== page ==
The Utica Psychiatric Center, formerly a Greek Revival insane asylum, was the birthplace of the Utica crib—a restraining device frequently used at the asylum from the mid-19th century to 1887. The Stanley Center for the Arts, a mid-sized concert and performance venue, was designed by Thomas W. Lamb in 1928 and features theatrical and musical performances by local and touring groups. The Hotel Utica, designed by Esenwein & Johnson in 1912, became a nursing and residential-care facility during the mid-1970s as a result of a decline in guests. Restored as a hotel in 2001, notable guests included Franklin D. Roosevelt, Judy Garland and Bobby Darin.
Utica is home to the Utica Comets, a team affiliated with the National Hockey League's Vancouver Canucks. Formerly the Peoria Rivermen, the team moved to Utica and began playing in the American Hockey League during the 2013–14 season. The 3,815-seat Utica Memorial Auditorium, which opened in 1960, is home to the Comets and the Utica College Pioneers. The Utica Devils played in the AHL from 1987 to 1993, and the Utica Bulldogs (1993–94), Utica Blizzard (1994–97), and Mohawk Valley Prowlers (1998–2001) were members of the United Hockey League (UHL).
The city was home to the Utica Blue Sox (1939–2001), a New York–Penn League baseball team also affiliated with the Toronto Blue Jays and, later, the Miami Marlins. Other former baseball teams included the Utica Asylums (1900) and the Boston Braves-affiliated Utica Braves (1939–42).
Area collegiate teams
|SUNY Polytechnic Institute||Marcy||Wildcats||Blue and gold||NCAA Division III||NEAC|||
|Hamilton College||Clinton||Continentals||Buff and blue||NCAA Division III||NESCAC|||
|Utica College||Utica||Pioneers||Navy and orange||NCAA Division III||Empire 8|||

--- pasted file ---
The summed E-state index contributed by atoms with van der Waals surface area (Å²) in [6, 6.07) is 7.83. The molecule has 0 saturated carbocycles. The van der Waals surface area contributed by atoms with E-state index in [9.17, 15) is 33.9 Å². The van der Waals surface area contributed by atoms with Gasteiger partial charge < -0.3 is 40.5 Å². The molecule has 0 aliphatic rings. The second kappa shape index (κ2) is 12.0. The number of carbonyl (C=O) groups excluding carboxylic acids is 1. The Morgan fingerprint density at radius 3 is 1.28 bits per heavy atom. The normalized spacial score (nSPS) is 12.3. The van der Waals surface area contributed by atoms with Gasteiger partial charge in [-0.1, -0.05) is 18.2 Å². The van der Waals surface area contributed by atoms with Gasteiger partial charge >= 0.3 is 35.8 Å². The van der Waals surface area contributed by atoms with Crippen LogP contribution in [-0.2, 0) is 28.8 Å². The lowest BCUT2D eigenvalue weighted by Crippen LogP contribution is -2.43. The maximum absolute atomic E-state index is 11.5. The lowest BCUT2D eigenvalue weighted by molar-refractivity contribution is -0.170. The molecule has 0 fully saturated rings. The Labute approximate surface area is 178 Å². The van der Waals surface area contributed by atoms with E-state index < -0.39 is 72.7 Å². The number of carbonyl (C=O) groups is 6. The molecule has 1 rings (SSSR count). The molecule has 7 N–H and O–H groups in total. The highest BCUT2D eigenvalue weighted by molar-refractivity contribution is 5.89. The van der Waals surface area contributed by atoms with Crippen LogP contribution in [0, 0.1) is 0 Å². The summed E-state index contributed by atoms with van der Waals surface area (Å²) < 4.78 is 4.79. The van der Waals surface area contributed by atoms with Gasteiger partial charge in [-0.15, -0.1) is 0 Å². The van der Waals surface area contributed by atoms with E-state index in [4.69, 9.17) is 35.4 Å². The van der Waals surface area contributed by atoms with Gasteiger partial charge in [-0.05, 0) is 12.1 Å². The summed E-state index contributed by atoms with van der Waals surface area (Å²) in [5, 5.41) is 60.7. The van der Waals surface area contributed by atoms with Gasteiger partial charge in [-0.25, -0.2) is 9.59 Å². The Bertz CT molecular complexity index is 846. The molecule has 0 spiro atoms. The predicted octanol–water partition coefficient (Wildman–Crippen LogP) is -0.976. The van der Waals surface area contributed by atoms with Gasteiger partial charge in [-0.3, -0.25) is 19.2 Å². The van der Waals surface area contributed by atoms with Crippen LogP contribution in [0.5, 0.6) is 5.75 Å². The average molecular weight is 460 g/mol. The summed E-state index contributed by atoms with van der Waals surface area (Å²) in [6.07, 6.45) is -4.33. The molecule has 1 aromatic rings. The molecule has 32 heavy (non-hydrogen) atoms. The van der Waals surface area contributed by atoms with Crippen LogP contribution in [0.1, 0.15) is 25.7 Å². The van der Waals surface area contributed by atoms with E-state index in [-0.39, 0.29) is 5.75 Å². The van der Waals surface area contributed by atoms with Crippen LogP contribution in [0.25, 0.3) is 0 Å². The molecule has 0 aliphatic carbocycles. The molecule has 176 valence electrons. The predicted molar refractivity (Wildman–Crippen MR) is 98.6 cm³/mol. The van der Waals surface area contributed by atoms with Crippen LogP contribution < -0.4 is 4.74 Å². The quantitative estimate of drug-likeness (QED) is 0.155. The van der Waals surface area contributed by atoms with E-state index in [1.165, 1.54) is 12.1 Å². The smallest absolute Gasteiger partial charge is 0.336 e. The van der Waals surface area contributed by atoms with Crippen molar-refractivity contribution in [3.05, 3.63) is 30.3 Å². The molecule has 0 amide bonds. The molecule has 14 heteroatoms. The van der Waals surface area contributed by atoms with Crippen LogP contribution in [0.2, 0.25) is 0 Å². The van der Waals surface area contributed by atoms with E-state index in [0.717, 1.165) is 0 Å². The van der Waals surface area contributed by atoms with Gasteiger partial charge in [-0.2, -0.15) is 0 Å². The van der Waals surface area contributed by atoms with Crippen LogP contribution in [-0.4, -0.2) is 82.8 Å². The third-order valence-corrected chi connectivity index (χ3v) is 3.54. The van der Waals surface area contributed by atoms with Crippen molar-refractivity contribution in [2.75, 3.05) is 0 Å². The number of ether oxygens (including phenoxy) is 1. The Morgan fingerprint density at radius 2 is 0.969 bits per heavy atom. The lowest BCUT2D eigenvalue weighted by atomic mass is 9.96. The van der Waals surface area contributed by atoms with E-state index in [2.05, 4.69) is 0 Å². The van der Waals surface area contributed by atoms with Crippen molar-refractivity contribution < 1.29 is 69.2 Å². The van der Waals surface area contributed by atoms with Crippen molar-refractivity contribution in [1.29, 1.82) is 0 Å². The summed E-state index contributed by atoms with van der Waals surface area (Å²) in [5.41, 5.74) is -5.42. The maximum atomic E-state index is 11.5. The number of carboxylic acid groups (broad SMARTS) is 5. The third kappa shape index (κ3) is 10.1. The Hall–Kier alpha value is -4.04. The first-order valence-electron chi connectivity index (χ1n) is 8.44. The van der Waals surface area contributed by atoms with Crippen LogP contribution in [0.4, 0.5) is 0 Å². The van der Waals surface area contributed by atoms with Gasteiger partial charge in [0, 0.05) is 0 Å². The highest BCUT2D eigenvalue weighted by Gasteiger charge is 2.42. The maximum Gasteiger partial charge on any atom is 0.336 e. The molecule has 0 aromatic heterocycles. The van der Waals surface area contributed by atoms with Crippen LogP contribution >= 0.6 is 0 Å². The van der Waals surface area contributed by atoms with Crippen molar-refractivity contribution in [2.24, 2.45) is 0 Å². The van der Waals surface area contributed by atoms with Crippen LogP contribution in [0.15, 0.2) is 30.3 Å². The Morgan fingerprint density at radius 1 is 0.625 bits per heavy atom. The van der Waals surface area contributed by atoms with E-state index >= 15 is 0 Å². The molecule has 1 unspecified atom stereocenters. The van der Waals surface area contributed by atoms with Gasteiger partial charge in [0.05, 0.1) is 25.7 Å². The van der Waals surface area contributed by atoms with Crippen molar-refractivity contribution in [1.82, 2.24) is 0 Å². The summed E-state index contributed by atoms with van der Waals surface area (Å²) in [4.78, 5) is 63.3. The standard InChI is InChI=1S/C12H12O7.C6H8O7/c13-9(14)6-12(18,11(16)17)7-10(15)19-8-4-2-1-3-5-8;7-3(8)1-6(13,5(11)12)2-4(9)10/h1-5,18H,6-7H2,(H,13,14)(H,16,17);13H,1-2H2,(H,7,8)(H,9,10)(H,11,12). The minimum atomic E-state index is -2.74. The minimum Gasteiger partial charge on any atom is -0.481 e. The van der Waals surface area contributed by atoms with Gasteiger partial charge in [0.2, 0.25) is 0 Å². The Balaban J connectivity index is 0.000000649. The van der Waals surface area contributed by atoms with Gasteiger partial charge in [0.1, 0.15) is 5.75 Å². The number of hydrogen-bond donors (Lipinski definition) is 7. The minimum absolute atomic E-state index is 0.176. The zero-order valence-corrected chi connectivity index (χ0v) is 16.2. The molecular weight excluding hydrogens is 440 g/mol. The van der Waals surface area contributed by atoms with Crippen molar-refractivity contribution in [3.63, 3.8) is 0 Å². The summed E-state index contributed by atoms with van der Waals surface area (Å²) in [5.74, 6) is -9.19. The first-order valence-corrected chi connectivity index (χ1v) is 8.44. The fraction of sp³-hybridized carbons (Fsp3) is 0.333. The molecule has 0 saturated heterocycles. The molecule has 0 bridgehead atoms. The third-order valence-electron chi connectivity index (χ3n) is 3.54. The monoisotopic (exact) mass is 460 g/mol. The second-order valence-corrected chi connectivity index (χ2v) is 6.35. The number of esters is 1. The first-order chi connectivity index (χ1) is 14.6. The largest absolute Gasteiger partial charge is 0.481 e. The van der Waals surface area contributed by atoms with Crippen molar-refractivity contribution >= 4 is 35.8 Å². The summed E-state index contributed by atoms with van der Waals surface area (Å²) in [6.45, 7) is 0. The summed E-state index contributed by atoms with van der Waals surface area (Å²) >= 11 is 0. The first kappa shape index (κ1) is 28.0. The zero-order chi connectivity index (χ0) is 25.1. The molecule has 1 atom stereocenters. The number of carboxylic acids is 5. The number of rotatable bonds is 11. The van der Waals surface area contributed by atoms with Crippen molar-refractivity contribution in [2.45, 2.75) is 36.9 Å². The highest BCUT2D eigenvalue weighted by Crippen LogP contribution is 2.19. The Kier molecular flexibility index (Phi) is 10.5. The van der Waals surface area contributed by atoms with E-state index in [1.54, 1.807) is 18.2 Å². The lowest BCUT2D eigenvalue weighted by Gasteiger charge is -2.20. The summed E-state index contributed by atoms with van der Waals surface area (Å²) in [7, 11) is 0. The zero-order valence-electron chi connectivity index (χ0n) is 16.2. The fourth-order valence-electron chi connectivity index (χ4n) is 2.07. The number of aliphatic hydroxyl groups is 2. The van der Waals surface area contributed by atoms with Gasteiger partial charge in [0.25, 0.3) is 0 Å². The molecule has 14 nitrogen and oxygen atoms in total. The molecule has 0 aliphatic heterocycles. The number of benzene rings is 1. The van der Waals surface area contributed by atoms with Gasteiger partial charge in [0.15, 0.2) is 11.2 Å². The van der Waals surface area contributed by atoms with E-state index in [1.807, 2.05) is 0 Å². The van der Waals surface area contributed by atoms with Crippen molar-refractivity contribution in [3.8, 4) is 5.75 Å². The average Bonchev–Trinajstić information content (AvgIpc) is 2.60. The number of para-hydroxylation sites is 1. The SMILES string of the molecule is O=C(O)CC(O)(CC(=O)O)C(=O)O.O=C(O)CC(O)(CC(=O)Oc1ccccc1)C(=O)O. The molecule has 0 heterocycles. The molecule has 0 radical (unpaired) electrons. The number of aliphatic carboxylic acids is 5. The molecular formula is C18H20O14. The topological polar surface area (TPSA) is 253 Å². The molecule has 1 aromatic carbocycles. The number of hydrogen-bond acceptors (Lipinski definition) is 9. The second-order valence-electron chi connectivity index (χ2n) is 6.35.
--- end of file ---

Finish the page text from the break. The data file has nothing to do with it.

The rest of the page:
|Mohawk Valley Community College||Utica, Rome||Hawks||Forest green and white||NJCAA||Region III|||
|Herkimer County Community College||Herkimer||Generals||Hunter green and gold||NJCAA||Region III|||
Parks and recreation
Utica's parks system consists of 677 acres (274 ha) of parks and recreation centers; most of the city's parks have community centers and swimming pools. Frederick Law Olmsted, Jr., who designed New York City's Central Park and Delaware Park in Buffalo, designed the Utica Parks and Parkway Historic District. Olmsted also designed Memorial Parkway, a 4-mile (6.4 km) tree-lined boulevard connecting the district's parks and encircling the city's southern neighborhoods. The district includes Roscoe Conkling Park, the 62-acre F.T. Proctor Park, the Parkway, and T.R. Proctor Park.
The city's municipal golf course, Valley View (designed by golf-course architect Robert Trent Jones), is south of the city near the village of New Hartford. The Utica Zoo and the Val Bialas Ski Chalet, an urban ski slope featuring skiing, snowboarding, outdoor skating, and tubing, are also south of the city in Roscoe Conkling Park. Smaller neighborhood parks in the district include Addison Miller Park, Chancellor Park, Seymour Park, and Wankel Park.
Griffiss International Airport in Rome primarily serves military and general aviation, and Syracuse Hancock International Airport and Albany International Airport provide regional, domestic, and international passenger air travel in the Utica–Rome Metropolitan Area. Amtrak's Empire, Maple Leaf, and Lake Shore Limited trains stop at Utica's Union Station. Bus service is provided by the Central New York Regional Transportation Authority (CENTRO), a Syracuse public transport operator which runs 12 lines in Utica and has a downtown hub. Intercity bus service is provided by Greyhound Lines and the Birnie Bus Company, with weekday and Saturday service to Syracuse; both stop at Union Station.
During the 1960s and 1970s, New York state planners envisioned a system of arterial roads in Utica that would include connections to Binghamton and Interstate 81. Due to community opposition, only parts of the highway project were completed, including the North–South Arterial Highway running west of the city. Six New York State highways, one three-digit interstate highway, and one two-digit interstate highway pass through Utica. New York State Route 49 and State Route 840 are east–west expressways running along Utica's northern and southern borders, respectively, and the eastern terminus of each is in the city. New York State Route 5 and its alternate routes—State Route 5S and State Route 5A—are east–west roads and expressways that pass through Utica. The western terminus of Route 5S and the eastern terminus of Route 5A are both in the city. With Route 5 and Interstate 790 (an auxiliary highway of Interstate 90), New York State Route 12 and State Route 8 form the North–South Arterial Highway.